Here’s the package that came in the mail to me today!


Here’s what is in the picture above:
-lovely organic cotton yarn from Long Ridge Farm…and some patterns tucked alongside to inspire me!
-fiber wash
-candy corn (my favorite Halloween candy-this one is almost vegan, except for some beeswax and confectioner’s glaze),
-adorable pumpkin stitch markers from See Jayne Knit
-greeting cards, I think they are handmade, wow!
-a bound notebook that I’m going to use to write down patterns
-fall themed tea towel
-a little Halloween figurine that is already decorating my desk at work
-lots of fun teas to try
-a box of sweet annie, a really fragrant and lovely herb I had never heard of! I’ve been having a lot of fun reading up on its medicinal uses and history. I think I will make some sachets with it with rosemary and lavender 🙂

I love these swaps! They’re so fun to assemble and I love getting treats in the mail.

MoFo #20: I prefer my desserts in threes

25 Oct

Actually, these are the contents of a gift box I sent to my mom.  For her birthday I decided to do a sweetie of the month for the next year.  I fell behind in September so I made an extra large package this month:


-Red velvet loaf with cream cheese frosting: I saw this at a coffee shop recently.  What a cool idea!  I like being able to see the red cake with an outline of frosting.  I just used the red velvet cupcake recipe from Vegan Cupcakes Take Over the World and baked it in a loaf pan for about 15 min longer than you would bake the cupcakes.  It came out great!

-Oatmeal sandwich cookies from the Sunny Days in Texas Zine

Chocolate peanut butter pillows from Vegan Cookies Invade Your Cookie Jar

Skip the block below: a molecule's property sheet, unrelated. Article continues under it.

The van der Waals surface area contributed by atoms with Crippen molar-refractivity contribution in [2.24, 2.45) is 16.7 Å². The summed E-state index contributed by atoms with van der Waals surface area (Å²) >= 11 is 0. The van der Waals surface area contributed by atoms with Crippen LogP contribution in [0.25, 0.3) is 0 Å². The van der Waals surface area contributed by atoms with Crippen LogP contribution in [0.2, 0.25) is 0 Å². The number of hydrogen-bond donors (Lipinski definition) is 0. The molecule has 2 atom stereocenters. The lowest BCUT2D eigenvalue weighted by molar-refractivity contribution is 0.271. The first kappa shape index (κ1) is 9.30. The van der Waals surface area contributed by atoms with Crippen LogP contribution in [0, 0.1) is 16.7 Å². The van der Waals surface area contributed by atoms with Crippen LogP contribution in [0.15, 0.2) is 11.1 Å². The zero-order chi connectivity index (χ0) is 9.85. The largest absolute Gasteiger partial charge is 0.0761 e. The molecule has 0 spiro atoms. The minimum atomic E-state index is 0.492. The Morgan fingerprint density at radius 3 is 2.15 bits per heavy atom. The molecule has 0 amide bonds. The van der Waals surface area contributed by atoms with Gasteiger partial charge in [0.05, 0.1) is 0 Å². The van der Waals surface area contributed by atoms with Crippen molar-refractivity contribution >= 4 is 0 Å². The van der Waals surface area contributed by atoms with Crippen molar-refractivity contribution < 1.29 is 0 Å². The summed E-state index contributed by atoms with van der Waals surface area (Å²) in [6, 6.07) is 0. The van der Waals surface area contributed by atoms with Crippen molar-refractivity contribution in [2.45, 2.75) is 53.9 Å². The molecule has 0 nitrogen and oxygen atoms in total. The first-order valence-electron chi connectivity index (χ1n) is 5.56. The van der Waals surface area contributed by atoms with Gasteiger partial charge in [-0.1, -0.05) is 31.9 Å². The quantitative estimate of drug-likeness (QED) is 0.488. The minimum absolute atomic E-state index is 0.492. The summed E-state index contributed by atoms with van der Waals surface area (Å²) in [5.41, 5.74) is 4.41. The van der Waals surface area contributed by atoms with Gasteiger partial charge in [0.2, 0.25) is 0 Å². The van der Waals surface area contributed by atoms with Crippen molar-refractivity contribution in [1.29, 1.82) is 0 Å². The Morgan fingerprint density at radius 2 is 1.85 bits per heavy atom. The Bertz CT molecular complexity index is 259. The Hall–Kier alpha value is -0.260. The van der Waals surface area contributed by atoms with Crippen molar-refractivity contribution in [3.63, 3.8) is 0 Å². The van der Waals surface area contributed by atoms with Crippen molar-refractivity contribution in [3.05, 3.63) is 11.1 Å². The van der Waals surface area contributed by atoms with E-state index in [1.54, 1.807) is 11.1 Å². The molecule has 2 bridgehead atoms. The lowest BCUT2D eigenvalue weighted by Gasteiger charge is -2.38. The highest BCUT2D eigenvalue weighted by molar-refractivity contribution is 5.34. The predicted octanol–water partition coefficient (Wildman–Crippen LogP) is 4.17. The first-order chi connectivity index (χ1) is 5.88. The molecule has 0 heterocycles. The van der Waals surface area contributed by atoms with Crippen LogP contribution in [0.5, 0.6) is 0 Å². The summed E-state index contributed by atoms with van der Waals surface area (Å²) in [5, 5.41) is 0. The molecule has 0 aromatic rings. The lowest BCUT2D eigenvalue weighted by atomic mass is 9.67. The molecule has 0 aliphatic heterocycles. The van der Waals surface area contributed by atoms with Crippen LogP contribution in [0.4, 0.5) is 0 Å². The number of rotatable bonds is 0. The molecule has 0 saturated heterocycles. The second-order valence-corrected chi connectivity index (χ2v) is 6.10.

Of course, I saved a few for myself! 🙂

MoFo #19: Tortellini soup

24 Oct

My mom used to buy a canned tortellini soup.  I thought it was the bees knees and had it almost every day for lunch.  I the tortellini had ground beef and some kind of cheese…the flavor wasn’t even that good but the texture was rich and velvety inside and biting into the little pastas was so much fun! The broth was tomato-y but didn’t have that many veggies.  I wanted to recreate that soup tonight and decided to make a tofu ricotta and TVP-stuffed tortellini soup. Here’s how it came out!


While I was buying my tofu at the store I spotted Tofurkey Italian Sausage. I was already feeling too lazy to work out how to spice the TVP, so I just decided to spring for this stuff instead. It’s actually pretty tasty! I think it’s mainly tofu and seitan with spices so I didn’t feel like it was too processed. I made the tofu ricotta from Vegan with a Vengeance and mixed it up with the sausages, which I ground up in the food processor. IMG_0665 IMG_0664 IMG_0667
As I was preparing everything I started to saute the holy trinity of soups: onion, celery, and carrots.  I also added some zucchini.  Then I added broth, diced tomatoes, spinach, frozen corn, frozen peas and spices and let it all simmer while I made the tortellini.IMG_0669
Wrapping the tortellini was pretty easy, if a little time consuming.  The pasta dough recipe is from Vegan Dad’s site.  I had waaaaay more filling than I needed.  It might find its way into a lasagna this week.  There are a million videos on how to form tortellini…I’ve condensed it down to a few easy steps:

1) Roll out some of the dough till it’s pretty thin and cut it into 3″x3″ squares using a pizza cutter:

2) Place about 1 tsp filling in the center:

3) Fold dough in half over filling and press the pocket shut:

4) Roll the bottom up.  Be careful at this step – if you fill the pocket too full and roll too much it can bust open:

5) Place your finger in the middle and fold the corners over.  Pinch together.


One batch of pasta made about 50 large tortellini. Please excuse my ugly tray!